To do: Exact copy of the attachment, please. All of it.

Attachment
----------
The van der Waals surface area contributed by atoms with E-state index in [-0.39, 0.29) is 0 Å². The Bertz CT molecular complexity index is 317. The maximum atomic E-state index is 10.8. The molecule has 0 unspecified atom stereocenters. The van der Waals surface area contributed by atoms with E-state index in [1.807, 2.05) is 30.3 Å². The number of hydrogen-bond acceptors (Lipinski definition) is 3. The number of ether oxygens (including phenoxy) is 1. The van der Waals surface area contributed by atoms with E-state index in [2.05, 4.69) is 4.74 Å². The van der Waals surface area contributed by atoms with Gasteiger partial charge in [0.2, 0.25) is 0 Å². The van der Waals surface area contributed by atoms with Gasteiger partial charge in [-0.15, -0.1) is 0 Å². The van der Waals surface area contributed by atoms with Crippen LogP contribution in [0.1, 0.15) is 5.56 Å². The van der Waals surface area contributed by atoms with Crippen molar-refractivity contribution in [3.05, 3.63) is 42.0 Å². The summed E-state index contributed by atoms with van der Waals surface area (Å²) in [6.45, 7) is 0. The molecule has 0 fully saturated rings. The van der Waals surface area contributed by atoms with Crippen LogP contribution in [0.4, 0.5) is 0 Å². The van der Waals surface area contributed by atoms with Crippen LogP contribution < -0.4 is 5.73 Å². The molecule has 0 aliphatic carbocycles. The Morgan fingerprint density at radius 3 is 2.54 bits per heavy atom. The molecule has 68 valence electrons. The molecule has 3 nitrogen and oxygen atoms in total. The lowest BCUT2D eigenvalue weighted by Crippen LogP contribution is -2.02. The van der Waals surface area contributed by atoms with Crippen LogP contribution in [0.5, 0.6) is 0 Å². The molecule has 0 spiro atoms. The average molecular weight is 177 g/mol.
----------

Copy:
The van der Waals surface area contributed by atoms with E-state index in [-0.39, 0.29) is 0 Å². The Bertz CT molecular complexity index is 317. The maximum atomic E-state index is 10.8. The molecule has 0 unspecified atom stereocenters. The van der Waals surface area contributed by atoms with E-state index in [1.807, 2.05) is 30.3 Å². The number of hydrogen-bond acceptors (Lipinski definition) is 3. The number of ether oxygens (including phenoxy) is 1. The van der Waals surface area contributed by atoms with E-state index in [2.05, 4.69) is 4.74 Å². The van der Waals surface area contributed by atoms with Gasteiger partial charge in [0.2, 0.25) is 0 Å². The van der Waals surface area contributed by atoms with Gasteiger partial charge in [-0.15, -0.1) is 0 Å². The van der Waals surface area contributed by atoms with Crippen LogP contribution in [0.1, 0.15) is 5.56 Å². The van der Waals surface area contributed by atoms with Crippen molar-refractivity contribution in [3.05, 3.63) is 42.0 Å². The summed E-state index contributed by atoms with van der Waals surface area (Å²) in [6.45, 7) is 0. The molecule has 0 fully saturated rings. The van der Waals surface area contributed by atoms with Crippen LogP contribution in [0.4, 0.5) is 0 Å². The van der Waals surface area contributed by atoms with Crippen LogP contribution < -0.4 is 5.73 Å². The molecule has 0 aliphatic carbocycles. The Morgan fingerprint density at radius 3 is 2.54 bits per heavy atom. The molecule has 68 valence electrons. The molecule has 3 nitrogen and oxygen atoms in total. The lowest BCUT2D eigenvalue weighted by Crippen LogP contribution is -2.02. The van der Waals surface area contributed by atoms with Crippen LogP contribution in [0.5, 0.6) is 0 Å². The molecule has 0 spiro atoms. The average molecular weight is 177 g/mol.